Q. Dear Mike—I listen to your show, so I know to clean our gutters every Spring to prevent mosquitoes from breeding up there in secret, use BTI granules and dunks to prevent breeding in ponds and wet areas around the house—and we have a propane powered Mosquito Magnet machine and garlic repellant sprays (details on these products/tactics are at the bottom of the page) to use if they show up anyway, which they don't, because, as you have explained, eliminating their breeding sites near the home pretty much eliminates the need for any follow up.
Well, we just arrived for our vacation week at a beach house on the coast of Virginia we scrimp and save all year to afford, and the sliding glass doors that lead to the deck overlooking the ocean are covered with thousands of mosquitoes!
We've been coming to this little island-like area for over 20 years and this has never happened before; the ocean breeze always kept them away. But this house has big overhangs over the deck; they keep the morning sun from pounding on the glass doors, but also create nice, still areas for the pests to rest. I used to pack a mosquito repelling garlic spray in case something like this ever happened, but it never did, so I left it home!
We can drive to a shopping center, but the locals think I'll have a better chance finding DDT down here than a natural product. What can I do that will allow us to use these doors without turning the house into a blood donation center?
- ---Mike, on the road in Southern Virginia
All of these beach houses have outdoor hoses to wash the sand off your feet before you come in, and so my first thought was to hose the skeeters off the doors. But I doubted I would drown many of them, and spraying water would only make the long-term problem worse.
I had heard that some places like Home Depot and Wal-Mart were now carrying mosquito repellant garlic sprays (see below for details on these products), and although I hated the idea of wasting half a day searching through Big Box Stores, it would be better than being trapped, bitten or turning to toxins. But after a 300-mile drive, the only thing I was up for that first day was a quick two-mile trip down to the little market to get a paper and some ice cream.
Still, I walked down their bug spray aisle, where I found, as expected, chemical foggers and a bunch of DEET based mosquito repellants. Hmmm, I thought—what if I sprayed DEET on the house instead of on us? I hated the thought of buying it, but it might be a last-ditch trick to keep in mind.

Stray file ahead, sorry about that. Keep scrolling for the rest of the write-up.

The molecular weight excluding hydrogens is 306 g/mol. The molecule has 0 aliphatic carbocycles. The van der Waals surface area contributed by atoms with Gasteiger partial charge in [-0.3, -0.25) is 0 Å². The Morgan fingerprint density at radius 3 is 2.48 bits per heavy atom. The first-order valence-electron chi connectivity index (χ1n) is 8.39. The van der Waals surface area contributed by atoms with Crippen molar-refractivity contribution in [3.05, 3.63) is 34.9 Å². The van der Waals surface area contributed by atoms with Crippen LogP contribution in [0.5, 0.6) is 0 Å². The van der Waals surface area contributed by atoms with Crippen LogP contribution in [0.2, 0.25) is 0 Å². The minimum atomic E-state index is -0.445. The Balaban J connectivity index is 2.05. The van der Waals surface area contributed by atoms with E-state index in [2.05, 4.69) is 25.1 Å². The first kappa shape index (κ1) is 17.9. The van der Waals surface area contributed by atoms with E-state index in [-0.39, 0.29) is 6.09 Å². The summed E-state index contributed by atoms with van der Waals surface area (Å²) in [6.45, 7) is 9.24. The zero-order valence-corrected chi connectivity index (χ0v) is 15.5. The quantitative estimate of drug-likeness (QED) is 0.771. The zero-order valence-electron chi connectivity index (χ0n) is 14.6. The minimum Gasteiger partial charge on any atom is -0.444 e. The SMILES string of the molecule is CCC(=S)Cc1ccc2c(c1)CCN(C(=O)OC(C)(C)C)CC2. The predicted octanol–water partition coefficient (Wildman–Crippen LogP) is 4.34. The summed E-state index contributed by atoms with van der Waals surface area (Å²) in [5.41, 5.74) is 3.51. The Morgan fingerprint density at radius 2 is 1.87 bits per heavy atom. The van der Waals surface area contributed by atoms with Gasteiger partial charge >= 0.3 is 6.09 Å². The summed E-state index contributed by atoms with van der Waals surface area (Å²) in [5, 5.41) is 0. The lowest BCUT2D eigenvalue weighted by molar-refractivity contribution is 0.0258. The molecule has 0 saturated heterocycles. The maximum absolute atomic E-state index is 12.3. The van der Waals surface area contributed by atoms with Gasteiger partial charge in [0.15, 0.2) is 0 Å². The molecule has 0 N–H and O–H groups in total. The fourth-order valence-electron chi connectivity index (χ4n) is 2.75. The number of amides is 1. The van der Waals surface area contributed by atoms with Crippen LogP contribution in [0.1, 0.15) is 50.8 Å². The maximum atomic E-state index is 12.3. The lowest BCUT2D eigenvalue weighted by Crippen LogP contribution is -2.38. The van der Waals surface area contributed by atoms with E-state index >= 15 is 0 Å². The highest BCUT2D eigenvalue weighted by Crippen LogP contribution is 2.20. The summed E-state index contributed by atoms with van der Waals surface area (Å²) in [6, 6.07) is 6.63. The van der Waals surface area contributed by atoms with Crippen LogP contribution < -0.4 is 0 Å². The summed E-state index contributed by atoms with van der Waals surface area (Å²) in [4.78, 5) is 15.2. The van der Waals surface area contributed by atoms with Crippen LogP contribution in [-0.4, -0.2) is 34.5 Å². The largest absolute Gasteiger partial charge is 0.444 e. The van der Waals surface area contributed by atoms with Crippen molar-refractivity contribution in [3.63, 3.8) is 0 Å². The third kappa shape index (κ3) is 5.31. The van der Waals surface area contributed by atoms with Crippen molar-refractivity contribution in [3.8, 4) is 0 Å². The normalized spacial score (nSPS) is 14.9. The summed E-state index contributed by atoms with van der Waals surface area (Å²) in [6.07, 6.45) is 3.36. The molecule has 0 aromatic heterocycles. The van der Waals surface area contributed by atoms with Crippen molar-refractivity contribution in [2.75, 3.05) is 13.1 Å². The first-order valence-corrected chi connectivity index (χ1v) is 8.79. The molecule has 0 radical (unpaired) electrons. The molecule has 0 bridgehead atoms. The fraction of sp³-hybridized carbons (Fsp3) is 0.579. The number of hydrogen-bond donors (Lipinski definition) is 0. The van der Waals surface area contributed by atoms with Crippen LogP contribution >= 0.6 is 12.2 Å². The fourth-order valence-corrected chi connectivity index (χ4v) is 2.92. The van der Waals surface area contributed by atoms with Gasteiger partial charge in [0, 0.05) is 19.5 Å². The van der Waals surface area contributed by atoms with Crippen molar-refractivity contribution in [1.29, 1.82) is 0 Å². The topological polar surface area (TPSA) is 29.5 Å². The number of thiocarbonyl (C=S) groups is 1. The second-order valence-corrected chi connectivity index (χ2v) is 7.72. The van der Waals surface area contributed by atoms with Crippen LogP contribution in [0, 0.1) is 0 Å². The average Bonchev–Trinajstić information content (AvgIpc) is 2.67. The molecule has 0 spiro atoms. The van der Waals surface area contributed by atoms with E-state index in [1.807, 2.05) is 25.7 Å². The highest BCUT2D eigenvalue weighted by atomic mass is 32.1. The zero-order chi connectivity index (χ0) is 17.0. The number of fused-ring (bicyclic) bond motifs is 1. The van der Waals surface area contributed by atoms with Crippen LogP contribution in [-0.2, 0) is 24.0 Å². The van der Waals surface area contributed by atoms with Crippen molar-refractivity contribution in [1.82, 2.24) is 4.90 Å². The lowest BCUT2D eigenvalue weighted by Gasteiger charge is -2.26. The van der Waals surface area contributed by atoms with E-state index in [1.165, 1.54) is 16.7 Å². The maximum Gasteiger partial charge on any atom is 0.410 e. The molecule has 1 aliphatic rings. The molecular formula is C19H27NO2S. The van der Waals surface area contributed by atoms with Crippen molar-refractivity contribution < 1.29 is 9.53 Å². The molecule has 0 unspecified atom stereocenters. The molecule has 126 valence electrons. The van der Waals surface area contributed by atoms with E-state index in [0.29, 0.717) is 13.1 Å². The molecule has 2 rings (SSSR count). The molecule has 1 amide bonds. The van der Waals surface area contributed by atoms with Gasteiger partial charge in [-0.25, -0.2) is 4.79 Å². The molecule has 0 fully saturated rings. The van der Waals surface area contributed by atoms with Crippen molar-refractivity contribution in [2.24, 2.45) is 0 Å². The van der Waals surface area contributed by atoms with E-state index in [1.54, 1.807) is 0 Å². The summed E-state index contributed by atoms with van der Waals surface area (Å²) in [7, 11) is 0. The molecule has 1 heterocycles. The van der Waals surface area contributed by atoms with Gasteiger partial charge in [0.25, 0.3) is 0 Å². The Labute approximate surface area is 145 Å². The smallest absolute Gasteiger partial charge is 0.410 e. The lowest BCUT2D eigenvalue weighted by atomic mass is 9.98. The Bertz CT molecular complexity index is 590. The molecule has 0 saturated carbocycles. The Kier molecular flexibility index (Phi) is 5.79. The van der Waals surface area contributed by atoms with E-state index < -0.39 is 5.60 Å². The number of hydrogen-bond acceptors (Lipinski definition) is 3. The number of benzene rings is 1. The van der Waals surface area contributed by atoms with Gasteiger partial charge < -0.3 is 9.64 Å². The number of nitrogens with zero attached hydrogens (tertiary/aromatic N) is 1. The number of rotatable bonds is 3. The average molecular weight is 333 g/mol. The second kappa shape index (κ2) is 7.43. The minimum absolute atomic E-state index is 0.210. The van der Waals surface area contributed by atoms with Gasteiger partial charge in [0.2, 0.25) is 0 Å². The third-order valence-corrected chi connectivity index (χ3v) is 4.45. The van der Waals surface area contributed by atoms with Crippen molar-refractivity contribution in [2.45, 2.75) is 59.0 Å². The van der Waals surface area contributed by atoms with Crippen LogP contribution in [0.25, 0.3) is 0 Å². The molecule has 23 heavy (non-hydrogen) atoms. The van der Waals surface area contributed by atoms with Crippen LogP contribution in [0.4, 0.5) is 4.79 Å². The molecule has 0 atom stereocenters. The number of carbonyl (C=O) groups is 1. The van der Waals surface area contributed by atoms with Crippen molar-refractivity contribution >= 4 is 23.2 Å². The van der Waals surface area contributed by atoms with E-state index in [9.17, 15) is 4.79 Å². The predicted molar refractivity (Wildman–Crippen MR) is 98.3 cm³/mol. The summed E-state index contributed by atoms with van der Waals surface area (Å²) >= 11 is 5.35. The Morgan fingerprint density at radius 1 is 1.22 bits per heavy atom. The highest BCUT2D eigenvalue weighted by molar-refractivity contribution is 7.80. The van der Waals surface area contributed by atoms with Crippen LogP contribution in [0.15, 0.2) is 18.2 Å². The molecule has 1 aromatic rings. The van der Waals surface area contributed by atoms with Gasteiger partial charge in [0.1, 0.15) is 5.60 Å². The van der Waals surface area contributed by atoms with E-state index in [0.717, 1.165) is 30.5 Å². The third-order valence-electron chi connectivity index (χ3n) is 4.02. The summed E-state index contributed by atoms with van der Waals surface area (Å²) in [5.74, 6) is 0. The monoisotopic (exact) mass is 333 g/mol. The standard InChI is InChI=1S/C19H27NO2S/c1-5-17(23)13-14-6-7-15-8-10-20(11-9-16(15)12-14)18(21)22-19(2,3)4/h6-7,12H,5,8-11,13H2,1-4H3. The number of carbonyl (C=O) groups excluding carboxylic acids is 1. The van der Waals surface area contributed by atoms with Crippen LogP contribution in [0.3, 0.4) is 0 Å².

Then I saw a green spray can: "Earth Options Flying Insect Killer". The active ingredient was "Eugenol", a fancy way of saying clove oil. Clove is used in a lot of natural herbicides; I guess it kills bugs too. The inert ingredients were identified as "petroleum distillates"; not my first choice, but probably not a whole lot worse than the petroleum based dormant oil sprays organic growers use on their fruit trees over winter. And a whole lot better than a regular old nerve toxin chemical fogger.
So I bought a can, used the steps up from the beach to sneak up on them and opened fire. A strong smell of cloves hit the air as thousands of mosquitoes hit the deck—so thick I had to sweep them off! I had hoped that the clove would repel them, but the oil—like dormant oil—was killing every pest it hit. The next day, I used the rest of the can, and that was it. The clove was an effective repellant, lasting until mid-week, when the wind and salt spray—we were 100 feet from the ocean—finally scrubbed it off.
So I bought a second can and that was all we needed for the week. Total investment $9. Mosquito bites, time wasted and toxins sprayed: 0. Now, if I hadn't lucked out, I would have driven around looking for garlic, which I would have preferred. But this worked fine, wasn't a poison and was a nice reassurance that non-toxic alternatives are available.
Q. We live on a sub-tropical island off the coast of Georgia. I am in search of a chemical free spray to prevent large and small insects from entering our home. Thanks,
- ---Karen; Saint Simons Island, GA
Then I'd keep one of those propane-powered Mosquito Magnet machines running outside the house to trap the numerous flying, biting blood suckers you have to deal with, and spray a garlic based mosquito repellant around your doorways and the base of your house every month or so to keep out creepy crawlers.
Now let's be honest: You're always going to have a lot of life to deal with in a location like that—it's the price you pay for what otherwise is paradise. But this should cut the problem way down. Oh, and don't harm any spiders you see—they're better exterminators than any spray could ever hope to be!
Garlic sprays: "Mosquito Barrier" and "Garlic Barrier" are two of the best known; you mix them with water and apply using any standard sprayer. "Mosquito Repellent" from St Gabriel Laboratories is a pre-mixed 16% formula in a quart-sized spray bottle you hook up to a garden hose to treat 5,000 square feet of outdoor area. You'll find all three products (and other, similar ones) at some retail outlets; and on the web, of course—just search the names.
Mosquito Magnets: You've probably already seen one of these things; they mimic human scent with a chemical attractant called octenol and by using a gas-grill sized propane tank to create carbon dioxide; then the machines trap the attracted skeeters (and other blood-sucking flying fiends) by sucking them into a net. The 'Defender' (the cheapest model at around $300; protects half an acre) and 'Liberty' (around $500; ¾ acre.) both require electricity. The Pro size (over $1000; but it protects a full acre) is self-powered; no cord. The machines are widely available, both retail and mail-order.